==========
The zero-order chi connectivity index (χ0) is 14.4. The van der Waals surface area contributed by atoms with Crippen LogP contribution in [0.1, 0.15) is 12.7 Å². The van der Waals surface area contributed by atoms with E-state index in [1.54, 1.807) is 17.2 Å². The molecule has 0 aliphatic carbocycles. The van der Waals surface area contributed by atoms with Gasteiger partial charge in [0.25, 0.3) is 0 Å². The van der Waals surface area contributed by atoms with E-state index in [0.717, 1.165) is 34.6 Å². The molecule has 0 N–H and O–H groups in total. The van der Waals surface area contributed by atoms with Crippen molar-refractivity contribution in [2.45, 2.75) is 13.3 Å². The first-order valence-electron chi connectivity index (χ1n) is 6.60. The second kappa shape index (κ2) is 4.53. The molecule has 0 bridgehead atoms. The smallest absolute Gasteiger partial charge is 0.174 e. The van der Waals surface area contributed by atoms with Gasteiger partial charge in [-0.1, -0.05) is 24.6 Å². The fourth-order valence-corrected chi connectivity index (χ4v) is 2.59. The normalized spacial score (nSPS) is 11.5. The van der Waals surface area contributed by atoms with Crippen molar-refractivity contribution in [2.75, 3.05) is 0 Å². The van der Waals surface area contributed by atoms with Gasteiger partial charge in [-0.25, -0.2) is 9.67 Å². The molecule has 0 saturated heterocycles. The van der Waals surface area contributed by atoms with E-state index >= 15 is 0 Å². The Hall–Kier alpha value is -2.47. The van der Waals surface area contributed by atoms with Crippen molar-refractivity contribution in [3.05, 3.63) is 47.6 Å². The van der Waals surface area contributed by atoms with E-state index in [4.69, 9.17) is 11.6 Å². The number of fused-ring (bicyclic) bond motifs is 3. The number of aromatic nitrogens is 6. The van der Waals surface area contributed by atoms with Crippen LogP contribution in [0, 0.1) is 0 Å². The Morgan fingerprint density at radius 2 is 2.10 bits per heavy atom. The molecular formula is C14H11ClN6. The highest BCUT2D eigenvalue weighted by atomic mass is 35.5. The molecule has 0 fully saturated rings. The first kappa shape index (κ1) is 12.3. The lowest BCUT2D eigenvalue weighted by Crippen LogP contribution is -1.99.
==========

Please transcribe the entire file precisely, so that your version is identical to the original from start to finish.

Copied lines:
The zero-order chi connectivity index (χ0) is 14.4. The van der Waals surface area contributed by atoms with Crippen LogP contribution in [0.1, 0.15) is 12.7 Å². The van der Waals surface area contributed by atoms with E-state index in [1.54, 1.807) is 17.2 Å². The molecule has 0 aliphatic carbocycles. The van der Waals surface area contributed by atoms with Gasteiger partial charge in [0.25, 0.3) is 0 Å². The van der Waals surface area contributed by atoms with E-state index in [0.717, 1.165) is 34.6 Å². The molecule has 0 N–H and O–H groups in total. The van der Waals surface area contributed by atoms with Crippen molar-refractivity contribution in [2.45, 2.75) is 13.3 Å². The first-order valence-electron chi connectivity index (χ1n) is 6.60. The second kappa shape index (κ2) is 4.53. The molecule has 0 bridgehead atoms. The smallest absolute Gasteiger partial charge is 0.174 e. The van der Waals surface area contributed by atoms with Gasteiger partial charge in [-0.1, -0.05) is 24.6 Å². The fourth-order valence-corrected chi connectivity index (χ4v) is 2.59. The normalized spacial score (nSPS) is 11.5. The van der Waals surface area contributed by atoms with Crippen molar-refractivity contribution in [2.75, 3.05) is 0 Å². The van der Waals surface area contributed by atoms with Gasteiger partial charge in [-0.25, -0.2) is 9.67 Å². The molecule has 0 saturated heterocycles. The van der Waals surface area contributed by atoms with E-state index >= 15 is 0 Å². The Hall–Kier alpha value is -2.47. The van der Waals surface area contributed by atoms with Crippen molar-refractivity contribution in [3.05, 3.63) is 47.6 Å². The van der Waals surface area contributed by atoms with E-state index in [4.69, 9.17) is 11.6 Å². The number of fused-ring (bicyclic) bond motifs is 3. The number of aromatic nitrogens is 6. The van der Waals surface area contributed by atoms with Crippen LogP contribution in [0, 0.1) is 0 Å². The Morgan fingerprint density at radius 2 is 2.10 bits per heavy atom. The molecular formula is C14H11ClN6. The highest BCUT2D eigenvalue weighted by atomic mass is 35.5. The molecule has 0 fully saturated rings. The first kappa shape index (κ1) is 12.3. The lowest BCUT2D eigenvalue weighted by Crippen LogP contribution is -1.99.